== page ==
In a recent New York Times op-ed, Peter Beinart called for Jews not only to
boycott Israeli products produced beyond the 1949 armistice lines, but also to
lobby more broadly against Israeli economic interests. Though he undoubtedly
intends his position to catapult him to prominence among liberal American Jews,
this argument instead firmly plants him in the small fringe camp of Jewish
pseudo-intellectuals who set themselves apart from, and usually above, the rest
of their people.
These Jewish Israel-detractors almost always wrap
themselves in their Judaism before lashing out at their fellow Jews. Beinart
writes in his op-ed, “I am a committed Jew.
I belong to an Orthodox
synagogue, send my children to Jewish school and yearn to instill in them the
same devotion to the Jewish people that my parents instilled in me. Boycotting
other Jews is a painful, unnatural act. But the alternative is
The alternative to which Beinart alludes, of course, is
supporting Israelis’ rights to elect their own leaders who set their own
policies in the democratic state of Israel.
In this same column, Beinart
admits Israel is not the “worst” human rights abuser, though he does not
acknowledge that in fact Israel has among the best human rights records,
certainly in the Middle East if not in the world. But he insists that even so, a
boycott might make Israel a more perfect democracy. You see, Israel should be
held to a separate, unachievable standard.
In December, New York Times
columnist Tom Friedman backhandedly proclaimed his Jewishness, writing, “I’d
never claim to speak for American Jews, but I’m certain there are many out there
like me... who are deeply worried about where Israel is going today.”
thrust of Friedman’s column was that the freely-elected prime minister of Israel
is leading his nation toward corruption of the very character of the state, as
defined by Friedman. He opines that the score of standing ovations Netanyahu
received in Congress last year were “bought and paid for by the Israel lobby.”
In other words, Jews and their money control the Congress of the United
Friedman later tried to walk back the “bought and paid for”
phrase, choosing to substitute the words “engineered by.” One can assume
Friedman means that, even without using their money, Jews are wily enough to
twist the American government to their aims.
M. J. Rosenberg, of Media
Matters Action Network, takes it a step further by invoking his connection to
“My wife was born in a Displaced Persons camp in Germany
to Polish Jews who survived the Holocaust.
Many in the family didn’t,
including my wife’s uncle, for whom our oldest son is named, who was caught by
the Nazis putting up posters in Warsaw urging resistance. He was gassed in
Maidanek along with his young sister, just engaged to be married.”
is the same posting in which Rosenberg vows he will no longer use the term
“Israel-firster,” originally coined by historian Abram Sachar with one meaning
that Rosenberg employed with a distinctly different and thoroughly pejorative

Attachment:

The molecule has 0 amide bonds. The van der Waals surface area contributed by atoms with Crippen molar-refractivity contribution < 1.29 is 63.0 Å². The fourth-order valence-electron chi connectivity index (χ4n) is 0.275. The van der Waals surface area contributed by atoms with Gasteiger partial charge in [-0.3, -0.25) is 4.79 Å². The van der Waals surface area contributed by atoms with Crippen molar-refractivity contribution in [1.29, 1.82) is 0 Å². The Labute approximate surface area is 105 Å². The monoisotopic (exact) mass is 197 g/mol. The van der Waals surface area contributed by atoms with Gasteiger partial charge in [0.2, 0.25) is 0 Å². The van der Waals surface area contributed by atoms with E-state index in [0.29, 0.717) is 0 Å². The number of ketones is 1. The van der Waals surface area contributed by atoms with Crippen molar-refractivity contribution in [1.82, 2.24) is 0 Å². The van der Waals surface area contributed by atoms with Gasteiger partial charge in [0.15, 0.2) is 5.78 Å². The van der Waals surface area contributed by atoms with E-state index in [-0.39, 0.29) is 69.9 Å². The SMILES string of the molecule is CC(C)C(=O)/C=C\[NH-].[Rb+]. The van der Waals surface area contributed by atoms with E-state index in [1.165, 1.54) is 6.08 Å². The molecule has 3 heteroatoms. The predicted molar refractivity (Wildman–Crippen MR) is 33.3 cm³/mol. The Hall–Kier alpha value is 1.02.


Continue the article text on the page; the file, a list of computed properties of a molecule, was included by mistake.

denotation, namely that American Jews who disagree with his views disloyally put
the interests of Israel above the interests of the United States.
Rosenberg will no longer slander others as “Israel-firsters,” he will refrain
only because the term “has proven to be a distraction” from his argument that
American Jews who disagree with his views disloyally put the interests of Israel
above the interests of the United States.
Beinart, Friedman, Rosenberg
and others in this clique of Jewish Israel-detractors decry charges of
anti-Semitism. Yet they actively hold Israel and Jews to an unattainable double
standard, promote the idea that Jews secretly control, or attempt to control,
global politics and disseminate charges that Jews are a disloyal fifth column.
To say this is not anti-Semitism is to say The Protocols of the Elders of Zion
is not anti-Semitic.
These Jewish Israel-detractors disparage “geriatric”
pro-Israel Americans, pretending to speak for young, cool Jews. How ironic,
then, that they personify a concept illustrated in the Haggada, written,
according to scholars, in the third or fourth century.
defamers are the embodiment of the Wicked Son who, had he been in Egypt at the
Exodus, would not have been redeemed. What makes this son wicked and unworthy of
redemption? Only that he sets himself apart from, and above, the rest of his
The stories in the ancient Passover ritual may be unhip for the
self-referential yet one can hardly deny their truth and timelessness.
for today’s wicked sons and daughters, Jews who disparage Israel and their
fellow Jews, who have an oversized platform but a minimal following, it is time
for the truly pro-Israel Jewish community to turn to another page in the Haggada
and chant, “Dayeinu.”
We have had enough.
The writer is
international letterwriting director of CAMERA, the 65,000-member, Boston-based
Committee for Accuracy in Middle East Reporting in America. Any opinions
expressed above are solely her own.